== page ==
On Monday, August 21, 2017, a total solar eclipse was visible across the United States from Oregon to South Carolina. Events were scheduled along the Eclipse’s path and off the path of totality including one here on the University of Northern Iowa campus, where about 90% of the sun was blocked.
About 1400 UNI students, faculty, staff and members of the community came into Rod Library to get solar eclipse glasses and pin hole eclipse projectors being given away. With even more people surrounding the library and the telescopes set up at the Campanile.. Some families came from Cedar Falls and neighboring communities with their homemade viewers made from cereal boxes and other supplies while others came hoping to obtain one of the limited number solar glasses.
One big surprise was that the Iowa Academy of Science was able to obtain moon rocks from NASA Johnson Space Center Astro Materials Curation. A plastic disk containing moon rock samples collected by Apollo Mission astronauts were on display throughout the event and were watched over by UNI Police. Children and adults waited in anticipation to hold and view these rocks under a microscope and to ask questions of Eve Halligan, the Program Coordinator of the Iowa Academy of Science.
Eve was surprised as to how many people were at the library early to watch NASA online and experience the stations set up prior to the Eclipse which peaked at 1:10 pm. She went on to say that it “Feels good to give back to the community” and that it was fun to watch the community get excited about the world around them which goes to show that “they are interested in science and what is going on in the world.”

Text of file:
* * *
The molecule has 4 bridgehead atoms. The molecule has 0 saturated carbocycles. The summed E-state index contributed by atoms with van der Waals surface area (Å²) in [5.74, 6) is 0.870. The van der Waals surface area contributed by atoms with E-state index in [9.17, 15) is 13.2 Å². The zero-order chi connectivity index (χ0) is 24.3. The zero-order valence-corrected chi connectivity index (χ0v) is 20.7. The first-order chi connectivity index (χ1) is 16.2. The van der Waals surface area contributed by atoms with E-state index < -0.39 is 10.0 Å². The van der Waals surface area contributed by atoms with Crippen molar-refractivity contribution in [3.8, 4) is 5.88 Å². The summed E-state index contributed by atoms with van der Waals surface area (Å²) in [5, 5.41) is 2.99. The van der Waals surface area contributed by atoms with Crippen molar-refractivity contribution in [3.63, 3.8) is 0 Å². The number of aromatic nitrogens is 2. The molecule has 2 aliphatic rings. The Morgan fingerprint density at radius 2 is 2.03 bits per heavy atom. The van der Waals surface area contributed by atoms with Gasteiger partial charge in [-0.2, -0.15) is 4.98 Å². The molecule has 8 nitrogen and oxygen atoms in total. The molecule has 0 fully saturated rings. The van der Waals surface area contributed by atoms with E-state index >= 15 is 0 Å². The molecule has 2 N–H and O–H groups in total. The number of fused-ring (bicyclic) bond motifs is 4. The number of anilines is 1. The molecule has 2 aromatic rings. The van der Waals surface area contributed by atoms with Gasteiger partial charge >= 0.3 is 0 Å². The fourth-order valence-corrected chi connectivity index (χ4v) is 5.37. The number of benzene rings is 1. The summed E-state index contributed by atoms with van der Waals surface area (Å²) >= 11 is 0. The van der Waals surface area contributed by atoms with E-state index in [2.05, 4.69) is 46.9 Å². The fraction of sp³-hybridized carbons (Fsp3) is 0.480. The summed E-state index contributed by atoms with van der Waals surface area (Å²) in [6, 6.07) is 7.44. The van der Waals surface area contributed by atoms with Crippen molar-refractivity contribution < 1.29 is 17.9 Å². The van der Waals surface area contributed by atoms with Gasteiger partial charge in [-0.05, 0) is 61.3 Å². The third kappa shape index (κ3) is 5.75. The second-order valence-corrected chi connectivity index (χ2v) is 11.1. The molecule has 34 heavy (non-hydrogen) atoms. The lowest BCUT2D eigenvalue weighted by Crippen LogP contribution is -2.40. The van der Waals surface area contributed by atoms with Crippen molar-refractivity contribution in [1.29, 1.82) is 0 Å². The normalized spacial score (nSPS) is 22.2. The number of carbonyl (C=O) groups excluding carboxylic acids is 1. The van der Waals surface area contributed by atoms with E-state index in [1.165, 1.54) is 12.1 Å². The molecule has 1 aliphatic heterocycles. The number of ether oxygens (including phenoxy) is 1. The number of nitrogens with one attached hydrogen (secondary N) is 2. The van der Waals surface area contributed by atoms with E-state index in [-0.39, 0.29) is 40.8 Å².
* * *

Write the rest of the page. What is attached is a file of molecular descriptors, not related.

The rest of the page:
The 2017 Eclipse party was a unique and rare event on campus. STEM Ambassador Jake Parks, a UNI Physics Major, was ready to show party goers how to utilize their smart phones by downloading an app that would give them a 3D Virtual Reality experience and information about various planets, moons, and other objects in our solar system. Participants also flipped through a set of NASA braille books about earth and space exploration. Marcy Seavey, UNI STEM Coordinator, was busy helping answer questions, directing people and collecting data about outside air temperature changes for NASA. The temperature outside the Rod Library began to drop 40 minutes before the Eclipse peak and continued to drop for about 20 minutes before it began to heat back up.
Outside you would have found Dr. Morgan of the Earth & Environmental Science department ready to help people use telescopes to view the sky. Unfortunately, due to the cloudy weather, the telescopes only had a few fleeting minutes where a good view of the sun could be found.
A number of programs and organizations were essential in making the UNI Eclipse Party a success. These included the Iowa Academy of Science, the Earth & Environmental Science department, UNI STEM, Rod Library, UNI Police, the GLOBE Program and NASA Johnson Space Center. The Iowa Academy of Science and UNI STEM would like to thank UNI Police Officer Lyons for her help during the event, NASA Johnson Space Center Astro Materials Curation for the loan of the moon rocks, Dr. Morgan for setting up telescopes and all the students and community members who chose to come to campus for this momentous event.